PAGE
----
D1 Yemen raid 2
Target of Yemen raid was Al Qaeda leader
02:00 - Source: CNN

Story highlights

A military raid went after a top al Qaeda boss, a source told CNN

The raid led to the first combat death under President Donald Trump

Washington CNN  — 

A senior US military official told CNN Monday that intelligence collection wasn’t the only objective of the recent military raid in Yemen but the leader of al Qaeda in the Arabian Peninsula had also been targeted.

If the leader, Qassim al-Rimi, wasn’t there, the US military believed it would find intelligence that would help lead to him, the official said, though the official cautioned that the mission was not greenlit based on whether it was thought Al-Rimi would be at the site.

US Central Command, which oversees forces in the region, and the Pentagon are strongly denying al-Rimi was an objective of the raid just over a week ago.

On Tuesday, Pentagon spokesman Capt. Jeff Davis said, “There was never any intention, hope, anticipation or plan that he would be part of this operation.”

“It wasn’t a high-value target mission,” Col. John Thomas told CNN on Monday, referring to operations aimed at killing or capturing terrorist leaders.

Thomas added that there was no hard intelligence indicating a “high possibility” al-Rimi was at the compound on the night of the raid, saying that the Navy SEALs would have captured AQAP leaders, including al-Rimi, as part of the intelligence-gathering operation.

“Anyone found on site would have been taken,” Thomas said.

A senior US military official, however, told CNN that al-Rimi was part of the decision making to plan the operation.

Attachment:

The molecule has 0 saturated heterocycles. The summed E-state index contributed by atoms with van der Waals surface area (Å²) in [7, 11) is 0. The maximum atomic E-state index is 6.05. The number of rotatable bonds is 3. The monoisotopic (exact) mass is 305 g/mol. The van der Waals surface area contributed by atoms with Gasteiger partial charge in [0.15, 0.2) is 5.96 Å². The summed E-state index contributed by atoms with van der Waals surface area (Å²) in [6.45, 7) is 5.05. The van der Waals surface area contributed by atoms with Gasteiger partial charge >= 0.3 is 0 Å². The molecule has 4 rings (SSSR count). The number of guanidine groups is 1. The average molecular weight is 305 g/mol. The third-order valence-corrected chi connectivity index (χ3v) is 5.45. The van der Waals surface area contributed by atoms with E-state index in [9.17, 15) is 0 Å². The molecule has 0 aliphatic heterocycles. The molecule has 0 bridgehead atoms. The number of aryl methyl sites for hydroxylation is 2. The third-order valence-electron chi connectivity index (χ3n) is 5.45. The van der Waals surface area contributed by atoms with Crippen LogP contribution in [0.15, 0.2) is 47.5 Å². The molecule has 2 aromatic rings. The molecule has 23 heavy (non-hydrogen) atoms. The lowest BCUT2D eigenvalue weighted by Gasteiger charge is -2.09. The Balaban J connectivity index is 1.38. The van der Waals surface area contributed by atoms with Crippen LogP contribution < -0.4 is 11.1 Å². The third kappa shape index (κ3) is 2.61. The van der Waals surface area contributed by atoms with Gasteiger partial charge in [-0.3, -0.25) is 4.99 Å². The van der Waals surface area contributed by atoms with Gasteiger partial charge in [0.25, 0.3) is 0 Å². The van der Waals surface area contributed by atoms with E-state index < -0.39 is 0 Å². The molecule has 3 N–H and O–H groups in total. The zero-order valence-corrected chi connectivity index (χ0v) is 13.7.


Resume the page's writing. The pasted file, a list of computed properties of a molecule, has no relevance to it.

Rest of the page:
Al-Rimi was not captured or killed and has since released an audio message mentioning the raid and taunting President Donald Trump.

US Special Operations forces have been searching for Al-Rimi in Yemen for years and the US has knowledge of locations where he and other AQAP leaders are suspected to travel and operate. Al-Rimi, however, has continued to elude detection.

NBC first reported that Rimi was a target of the raid.

The chance to take out such a pivotal member of al Qaeda may explain the large allocation of resources used in the mission.

The raid led to the first US combat death since Trump took office. The mission combined US Navy SEALs with significant air support, as well as support from UAE special forces. In addition to the death of Chief Petty Officer William “Ryan” Owens, several SEALs were injured.

An 8-year-old girl, who was the daughter of Anwar Al-Awlaki, a US-born cleric who directed attacks against the US, was killed in the raid; al-Awlaki was killed in 2011. The London-based NGO Reprieve and a Sanaa-based human rights worker told CNN that at least 23 civilians were killed in the attack.

Al Qaeda in the Arabian Peninsula fighters detected the SEAL team before it reached its objective, leading to an intense firefight.

Following news of the raid, the military had said the goal of the mission was to gather intelligence on the al Qaeda affiliate in Yemen.

On Friday, the Pentagon released clips from an al Qaeda training video seized during the raid but later pulled them because the video was nearly a decade old.

Government officials previously told CNN plans for the raid had been in the works for months and that Trump green-lighted the mission shortly after his inauguration.

The Pentagon said the battle resulted in the deaths of 14 al Qaeda fighters, including two AQAP leaders.

Many observers have considered al Qaeda in the Arabian Peninsula among the most dangerous, if not the most dangerous, branch of al Qaeda since its formation in 2009.

Rimi reportedly became its leader following a 2015 drone strike that killed Nasir al-Wuhayshi.

CNN’s Ryan Browne contributed to this report.